Wednesday, August 12, 2015

A Place To Belong

New surroundings can make children wonder where they fit in, where they belong in a new space.  It doesn't matter if it's a new classroom, a new town, a new house, or a new school, they will look for their place in it.  My own children search for that feeling of fitting in each time our family moves.  We move a lot, as military families tend to, which is why I try to keep what would be inviting to a child in mind when creating spaces for them in our home.

The physical environment tends to be the first thing children notice, it's their first impression of a new place.  If they can't see where they can fit into the "picture" it makes a transition that much harder.  The feeling of fitting in is complex, especially in changing environments.  But what I've learned that matters is...

Seeing they have a place to belong helps reinforce the feeling that they do belong. 

What matters is seeing a space that invites them to choose activities on their own.




What matters is seeing there is room to play independently.


What matters is seeing where things go.


What matters is seeing a spot where they can make their mark.



What matters is seeing they are free to make mistakes, and try again.


Each of our homes have been very different from one another in size, location, and layout.  As different as the resulting spaces have been, the only thing that matters to my kids is that they feel at home... a place where every child should feel they belong.


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Looking for more inspirational play area ideas?  Check out Military Wife and Mom's post on How to help kids feel at home after a move.  It's full of beautiful photos of child-friendly play spaces!










Wednesday, August 5, 2015

What's Easier?

My family moved recently.  We moved to a new city, a new state, a new climate, a new region of the country.  We've been through this before and my three-year-old handled it pretty well.    I know many coping tools and ways to help kids with moving.  I anticipate different behavior and I'm not surprised when it does happen.  But, the undesirable behavior is still frustrating.  It's still a struggle and it still takes its toll, even when I expect it.

I'm currently struggling a bit with my three-year-old's behavior.  For about a month, he's been an excessive bully toward his older brother, and throwing tantrums that are not like his usual demeanor.  He's always been outgoing, risk-taking, loving, and a bit "wild," but despite my best efforts and techniques I'm losing my patience faster and have been talking with my husband a lot about how I've been approaching this issue.  I even talk to my seven-year-old about things he can do or say so he feels more empowered to show his little brother that he won't let him continue to treat him badly.  My three-year-old has figured out how to push his buttons... and mine.  So we listen to each other, we come up with ideas together, we spend more time playing together, we spend time playing apart, we talk, we hug, we keep trying.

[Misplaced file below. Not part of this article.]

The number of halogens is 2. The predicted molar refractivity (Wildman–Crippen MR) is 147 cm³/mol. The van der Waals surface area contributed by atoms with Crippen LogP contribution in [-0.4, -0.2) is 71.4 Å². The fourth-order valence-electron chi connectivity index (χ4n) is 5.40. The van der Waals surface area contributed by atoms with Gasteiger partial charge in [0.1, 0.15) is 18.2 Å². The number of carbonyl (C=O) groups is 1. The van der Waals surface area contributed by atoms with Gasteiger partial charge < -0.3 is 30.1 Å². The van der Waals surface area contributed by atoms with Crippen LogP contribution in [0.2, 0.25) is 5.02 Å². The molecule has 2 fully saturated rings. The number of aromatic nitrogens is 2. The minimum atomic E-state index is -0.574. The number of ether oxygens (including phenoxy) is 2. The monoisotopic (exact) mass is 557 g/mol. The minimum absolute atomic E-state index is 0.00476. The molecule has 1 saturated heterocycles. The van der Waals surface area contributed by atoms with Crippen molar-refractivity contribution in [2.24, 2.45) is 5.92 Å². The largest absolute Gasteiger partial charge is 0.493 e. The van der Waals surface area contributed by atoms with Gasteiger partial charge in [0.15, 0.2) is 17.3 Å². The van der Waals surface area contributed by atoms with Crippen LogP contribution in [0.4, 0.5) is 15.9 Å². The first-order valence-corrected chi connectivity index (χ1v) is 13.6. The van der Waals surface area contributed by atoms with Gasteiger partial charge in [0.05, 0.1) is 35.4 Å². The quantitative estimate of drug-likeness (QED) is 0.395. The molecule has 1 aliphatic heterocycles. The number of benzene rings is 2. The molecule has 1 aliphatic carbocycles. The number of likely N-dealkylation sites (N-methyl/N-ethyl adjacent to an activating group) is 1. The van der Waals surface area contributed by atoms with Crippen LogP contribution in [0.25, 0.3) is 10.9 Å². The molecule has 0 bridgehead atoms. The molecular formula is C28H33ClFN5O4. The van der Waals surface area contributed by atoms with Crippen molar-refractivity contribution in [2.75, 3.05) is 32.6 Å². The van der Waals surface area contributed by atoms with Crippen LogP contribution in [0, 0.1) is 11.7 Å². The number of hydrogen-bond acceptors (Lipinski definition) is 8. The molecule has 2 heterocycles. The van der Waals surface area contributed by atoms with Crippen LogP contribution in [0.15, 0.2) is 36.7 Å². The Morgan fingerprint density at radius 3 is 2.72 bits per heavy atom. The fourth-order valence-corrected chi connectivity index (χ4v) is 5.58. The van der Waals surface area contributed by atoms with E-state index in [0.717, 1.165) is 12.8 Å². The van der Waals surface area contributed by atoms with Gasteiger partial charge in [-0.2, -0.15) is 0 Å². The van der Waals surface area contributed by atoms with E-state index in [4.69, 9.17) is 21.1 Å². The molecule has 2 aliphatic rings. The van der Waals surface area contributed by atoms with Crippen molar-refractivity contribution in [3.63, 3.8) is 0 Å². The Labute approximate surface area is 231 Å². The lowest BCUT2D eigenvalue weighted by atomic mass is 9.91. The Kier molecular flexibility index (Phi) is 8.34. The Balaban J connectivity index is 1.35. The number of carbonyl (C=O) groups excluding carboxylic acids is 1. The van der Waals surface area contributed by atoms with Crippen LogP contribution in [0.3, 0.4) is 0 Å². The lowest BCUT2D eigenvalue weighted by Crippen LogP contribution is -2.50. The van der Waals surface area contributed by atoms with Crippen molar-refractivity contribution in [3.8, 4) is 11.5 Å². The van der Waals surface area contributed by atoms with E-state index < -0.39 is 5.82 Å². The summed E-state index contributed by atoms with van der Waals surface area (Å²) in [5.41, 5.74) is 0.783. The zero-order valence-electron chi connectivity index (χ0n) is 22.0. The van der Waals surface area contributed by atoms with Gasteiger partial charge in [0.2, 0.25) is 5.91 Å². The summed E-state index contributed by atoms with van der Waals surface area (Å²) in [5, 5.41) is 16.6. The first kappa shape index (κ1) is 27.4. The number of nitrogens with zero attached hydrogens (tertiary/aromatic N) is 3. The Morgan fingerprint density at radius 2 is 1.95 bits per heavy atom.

I am mentally spent.  I've been using everything I know, everything I have been taught, everything I have read to help me stay calm and deal with this rationally, but sometimes I still yell, or take something away instead of teaching what to do because I am exhausted over the number of times I need to practice this with my kids.  It always takes longer than you think it will, even when you know it won't be a short ride.

All is not lost in my household.  I have seen improvement, undesirable behavior is changing, and some techniques are sinking in and being used by both of my kids.  I am being more patient, slowing myself down, and taking a moment to collect myself back to where I'd like to be so I don't make things worse.

It has brought up a great discussion.  My husband and I have debated over it in the past, and I've asked a few friends what they think as well....



What's easier?

Working on behavior issues with your own children?

Or working on behavior issues with children that are not your own?  

I have worked with many children that are not my own.  In my experience, I have found that I'm more patient with someone else's child.  It feels awful to write it but it's true for me.  I want to be just as patient with my own and I try very hard to, but there is a history, a pattern, an emotional tie that is hard to ignore.  You would think having a relationship with a child would make it easier, and there is truth to that, but because I intimately know everything I have done, and all the work I've put into helping my own child I struggle more.  I struggle to not get too emotional about it and use all the wrong words.  I struggle to give my own children the extra time they need to practice their behavior because I hear that little voice in my head saying, "they should know better by now."